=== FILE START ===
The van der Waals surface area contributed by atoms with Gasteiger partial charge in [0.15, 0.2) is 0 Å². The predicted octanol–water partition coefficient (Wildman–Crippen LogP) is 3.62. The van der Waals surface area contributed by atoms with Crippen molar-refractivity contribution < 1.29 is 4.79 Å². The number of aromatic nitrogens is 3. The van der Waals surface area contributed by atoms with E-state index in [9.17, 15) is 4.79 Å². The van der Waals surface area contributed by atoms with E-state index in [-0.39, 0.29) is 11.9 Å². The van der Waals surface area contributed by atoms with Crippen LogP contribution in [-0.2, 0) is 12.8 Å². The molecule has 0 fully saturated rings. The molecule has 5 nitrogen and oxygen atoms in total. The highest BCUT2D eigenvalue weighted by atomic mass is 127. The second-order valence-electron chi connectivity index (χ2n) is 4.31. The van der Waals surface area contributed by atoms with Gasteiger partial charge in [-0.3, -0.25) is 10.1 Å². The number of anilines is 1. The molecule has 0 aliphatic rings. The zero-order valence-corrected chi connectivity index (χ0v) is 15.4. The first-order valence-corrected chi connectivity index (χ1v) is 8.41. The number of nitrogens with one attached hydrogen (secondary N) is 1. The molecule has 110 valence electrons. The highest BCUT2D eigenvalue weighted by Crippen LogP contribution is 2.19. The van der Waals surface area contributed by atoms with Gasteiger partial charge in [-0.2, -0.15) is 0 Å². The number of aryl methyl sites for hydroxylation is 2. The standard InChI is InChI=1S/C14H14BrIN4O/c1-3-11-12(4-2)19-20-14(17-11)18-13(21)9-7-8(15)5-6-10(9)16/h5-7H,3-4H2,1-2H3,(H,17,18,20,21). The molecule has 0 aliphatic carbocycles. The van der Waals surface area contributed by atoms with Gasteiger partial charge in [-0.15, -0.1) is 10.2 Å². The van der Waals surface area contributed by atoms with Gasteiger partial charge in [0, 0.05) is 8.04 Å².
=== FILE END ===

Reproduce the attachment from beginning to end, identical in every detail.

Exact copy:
The van der Waals surface area contributed by atoms with Gasteiger partial charge in [0.15, 0.2) is 0 Å². The predicted octanol–water partition coefficient (Wildman–Crippen LogP) is 3.62. The van der Waals surface area contributed by atoms with Crippen molar-refractivity contribution < 1.29 is 4.79 Å². The number of aromatic nitrogens is 3. The van der Waals surface area contributed by atoms with E-state index in [9.17, 15) is 4.79 Å². The van der Waals surface area contributed by atoms with E-state index in [-0.39, 0.29) is 11.9 Å². The van der Waals surface area contributed by atoms with Crippen LogP contribution in [-0.2, 0) is 12.8 Å². The molecule has 0 fully saturated rings. The molecule has 5 nitrogen and oxygen atoms in total. The highest BCUT2D eigenvalue weighted by atomic mass is 127. The second-order valence-electron chi connectivity index (χ2n) is 4.31. The van der Waals surface area contributed by atoms with Gasteiger partial charge in [-0.3, -0.25) is 10.1 Å². The number of anilines is 1. The molecule has 0 aliphatic rings. The zero-order valence-corrected chi connectivity index (χ0v) is 15.4. The first-order valence-corrected chi connectivity index (χ1v) is 8.41. The number of nitrogens with one attached hydrogen (secondary N) is 1. The molecule has 110 valence electrons. The highest BCUT2D eigenvalue weighted by Crippen LogP contribution is 2.19. The van der Waals surface area contributed by atoms with Gasteiger partial charge in [-0.2, -0.15) is 0 Å². The number of aryl methyl sites for hydroxylation is 2. The standard InChI is InChI=1S/C14H14BrIN4O/c1-3-11-12(4-2)19-20-14(17-11)18-13(21)9-7-8(15)5-6-10(9)16/h5-7H,3-4H2,1-2H3,(H,17,18,20,21). The molecule has 0 aliphatic carbocycles. The van der Waals surface area contributed by atoms with Gasteiger partial charge in [-0.15, -0.1) is 10.2 Å². The van der Waals surface area contributed by atoms with Gasteiger partial charge in [0, 0.05) is 8.04 Å².